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Fascinating True Stories from the Flip Side of History

Monthly Archives: October 2017

Won Nose Job on TV

In March of 1957, 40-year-old Terry Phillips appeared on the British television show “State Your Case.” She competed against two other contestants as to who was most in need of the 100-pound (approximately $2,400 today) prize.

After the show, viewers mailed in their selection and Mrs. Phillips had won. She convinced the viewing audience that her nose was far too oversized and needed to be reduced. “I get chilblains in winter,” she said. “I scald it when I take a hot drink.”

After winning the prize, her 8-year-old daughter Shirley was upset and said, “Mummy, don’t have your nose cut off.” Her husband Bill agreed, so Terry decided to skip the surgery and donate the money to four different charities.

Bill said, “We’re all pleased she changed her mind. We’ve got sort of used to her nose over the years.”

 

Children Will Have Bugs Bunny Teeth

On April 7, 1949, Dr. George W. Hahn addressed a conference of approximately 4,000 dentists in Los Angeles with a dire warning: The laziness of modern mothers was causing their babies to get facial deformities and they will grow up to look like Bugs Bunny.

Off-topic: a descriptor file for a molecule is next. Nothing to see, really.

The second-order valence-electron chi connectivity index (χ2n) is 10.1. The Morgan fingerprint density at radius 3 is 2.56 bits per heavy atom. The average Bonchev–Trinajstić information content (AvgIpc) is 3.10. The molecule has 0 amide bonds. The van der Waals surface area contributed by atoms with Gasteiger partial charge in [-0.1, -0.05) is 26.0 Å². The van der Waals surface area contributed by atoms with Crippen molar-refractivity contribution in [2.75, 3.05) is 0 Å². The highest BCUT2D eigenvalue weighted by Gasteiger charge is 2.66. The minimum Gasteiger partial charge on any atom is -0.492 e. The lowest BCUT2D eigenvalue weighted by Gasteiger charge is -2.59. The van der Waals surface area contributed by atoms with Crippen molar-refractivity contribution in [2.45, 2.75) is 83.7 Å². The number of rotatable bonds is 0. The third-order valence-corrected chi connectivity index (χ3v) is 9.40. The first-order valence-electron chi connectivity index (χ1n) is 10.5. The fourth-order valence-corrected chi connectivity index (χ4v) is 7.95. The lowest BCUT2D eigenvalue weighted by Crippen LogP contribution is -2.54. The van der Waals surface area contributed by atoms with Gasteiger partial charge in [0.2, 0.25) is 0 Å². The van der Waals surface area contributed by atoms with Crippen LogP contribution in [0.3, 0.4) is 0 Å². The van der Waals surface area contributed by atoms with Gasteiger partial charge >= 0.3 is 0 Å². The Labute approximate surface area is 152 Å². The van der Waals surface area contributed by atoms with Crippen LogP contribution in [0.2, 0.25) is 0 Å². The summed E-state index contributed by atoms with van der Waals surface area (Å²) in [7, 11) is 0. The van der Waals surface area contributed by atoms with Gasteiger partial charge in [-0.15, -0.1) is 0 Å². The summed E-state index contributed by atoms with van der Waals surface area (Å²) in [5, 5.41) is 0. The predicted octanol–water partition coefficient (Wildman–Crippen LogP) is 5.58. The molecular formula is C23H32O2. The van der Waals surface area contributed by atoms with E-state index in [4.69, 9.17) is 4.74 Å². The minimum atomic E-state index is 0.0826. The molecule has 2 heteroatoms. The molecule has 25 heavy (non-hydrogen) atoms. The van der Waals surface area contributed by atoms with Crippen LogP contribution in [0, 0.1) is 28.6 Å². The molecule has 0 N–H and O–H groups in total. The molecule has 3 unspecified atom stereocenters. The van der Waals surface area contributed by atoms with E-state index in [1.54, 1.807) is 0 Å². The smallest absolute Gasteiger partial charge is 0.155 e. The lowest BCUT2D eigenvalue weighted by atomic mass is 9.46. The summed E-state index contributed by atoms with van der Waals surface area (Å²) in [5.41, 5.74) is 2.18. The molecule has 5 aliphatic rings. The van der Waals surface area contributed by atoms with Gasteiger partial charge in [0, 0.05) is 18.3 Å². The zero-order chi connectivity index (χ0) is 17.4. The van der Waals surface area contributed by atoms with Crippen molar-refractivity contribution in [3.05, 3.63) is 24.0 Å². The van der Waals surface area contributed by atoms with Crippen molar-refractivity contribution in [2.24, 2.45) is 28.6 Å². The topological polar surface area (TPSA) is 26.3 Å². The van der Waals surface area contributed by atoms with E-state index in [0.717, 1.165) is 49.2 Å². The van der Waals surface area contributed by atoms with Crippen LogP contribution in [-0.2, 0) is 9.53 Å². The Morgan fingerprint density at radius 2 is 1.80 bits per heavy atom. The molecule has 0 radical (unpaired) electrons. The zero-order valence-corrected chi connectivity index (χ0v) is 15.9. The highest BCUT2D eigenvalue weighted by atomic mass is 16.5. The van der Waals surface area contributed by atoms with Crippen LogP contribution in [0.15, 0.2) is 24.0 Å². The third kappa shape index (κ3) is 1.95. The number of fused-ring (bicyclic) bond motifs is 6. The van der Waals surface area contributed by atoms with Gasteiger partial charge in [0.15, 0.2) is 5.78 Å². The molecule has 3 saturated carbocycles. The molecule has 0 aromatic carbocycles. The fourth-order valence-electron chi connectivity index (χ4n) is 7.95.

Basically, he had concluded that moms were pushing off their children’s feeding schedules, which was causing their teeth to protrude and were ultimately distorting their facial features.

“Like any other mammal, a child wants to nurse his mother when hungry. If he can’t nurse his mother, he sucks his thumb.”

Besides returning to a more normal feeding schedule, he also recommended outfitting your child with a pair of mittens made of coarse Turkish toweling to reduce that evil thumbsucking.

George Hahn - January 1978 The Angle Orthodontist
Dr. George W. Hahn. Image from the January 1978 issue of the Angle Orthodontist.
 

Elixir of Death

Useless Information Podcast

 

Sulfanilamide was considered a miracle drug when it was introduced in the mid-1930’s.  The S.E. Massengill Co. was the first to introduce sulfanilamide in a liquid form, but in their race to get it to market they never bothered to test the safety of the drug.  Within a few weeks, the AMA was notified of the deaths of six children within a ten day period, all of whom had consumed the elixir.  The FDA was contacted, but was basically powerless to do anything about it. Continue Reading